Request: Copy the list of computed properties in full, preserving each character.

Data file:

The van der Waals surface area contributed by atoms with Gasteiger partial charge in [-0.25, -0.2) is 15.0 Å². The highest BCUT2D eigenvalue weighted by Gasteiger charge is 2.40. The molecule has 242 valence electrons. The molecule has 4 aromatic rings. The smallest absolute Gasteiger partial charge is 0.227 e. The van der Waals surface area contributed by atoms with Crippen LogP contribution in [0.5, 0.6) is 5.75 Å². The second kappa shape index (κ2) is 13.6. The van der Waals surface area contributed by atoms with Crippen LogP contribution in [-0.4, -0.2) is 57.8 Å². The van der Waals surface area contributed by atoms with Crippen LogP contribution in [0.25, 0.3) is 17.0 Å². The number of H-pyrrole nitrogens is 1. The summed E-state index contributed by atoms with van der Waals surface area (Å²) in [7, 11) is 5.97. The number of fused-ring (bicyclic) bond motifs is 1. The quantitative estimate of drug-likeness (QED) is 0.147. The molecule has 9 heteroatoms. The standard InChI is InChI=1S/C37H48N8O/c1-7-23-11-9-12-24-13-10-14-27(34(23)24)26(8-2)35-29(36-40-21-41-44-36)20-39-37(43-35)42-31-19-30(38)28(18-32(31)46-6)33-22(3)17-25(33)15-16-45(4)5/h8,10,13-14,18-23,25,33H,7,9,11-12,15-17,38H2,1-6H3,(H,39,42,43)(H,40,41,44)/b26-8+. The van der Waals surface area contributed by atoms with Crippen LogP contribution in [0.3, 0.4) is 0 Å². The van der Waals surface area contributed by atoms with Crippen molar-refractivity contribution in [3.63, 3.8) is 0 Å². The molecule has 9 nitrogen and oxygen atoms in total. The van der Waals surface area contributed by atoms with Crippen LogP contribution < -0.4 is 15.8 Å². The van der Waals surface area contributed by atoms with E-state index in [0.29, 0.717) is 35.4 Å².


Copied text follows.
The van der Waals surface area contributed by atoms with Gasteiger partial charge in [-0.25, -0.2) is 15.0 Å². The highest BCUT2D eigenvalue weighted by Gasteiger charge is 2.40. The molecule has 242 valence electrons. The molecule has 4 aromatic rings. The smallest absolute Gasteiger partial charge is 0.227 e. The van der Waals surface area contributed by atoms with Crippen LogP contribution in [0.5, 0.6) is 5.75 Å². The second kappa shape index (κ2) is 13.6. The van der Waals surface area contributed by atoms with Crippen LogP contribution in [-0.4, -0.2) is 57.8 Å². The van der Waals surface area contributed by atoms with Crippen LogP contribution in [0.25, 0.3) is 17.0 Å². The number of H-pyrrole nitrogens is 1. The summed E-state index contributed by atoms with van der Waals surface area (Å²) in [7, 11) is 5.97. The number of fused-ring (bicyclic) bond motifs is 1. The quantitative estimate of drug-likeness (QED) is 0.147. The molecule has 9 heteroatoms. The standard InChI is InChI=1S/C37H48N8O/c1-7-23-11-9-12-24-13-10-14-27(34(23)24)26(8-2)35-29(36-40-21-41-44-36)20-39-37(43-35)42-31-19-30(38)28(18-32(31)46-6)33-22(3)17-25(33)15-16-45(4)5/h8,10,13-14,18-23,25,33H,7,9,11-12,15-17,38H2,1-6H3,(H,39,42,43)(H,40,41,44)/b26-8+. The van der Waals surface area contributed by atoms with Crippen LogP contribution in [0.3, 0.4) is 0 Å². The van der Waals surface area contributed by atoms with Crippen molar-refractivity contribution in [3.63, 3.8) is 0 Å². The molecule has 9 nitrogen and oxygen atoms in total. The van der Waals surface area contributed by atoms with Crippen LogP contribution < -0.4 is 15.8 Å². The van der Waals surface area contributed by atoms with E-state index in [0.29, 0.717) is 35.4 Å².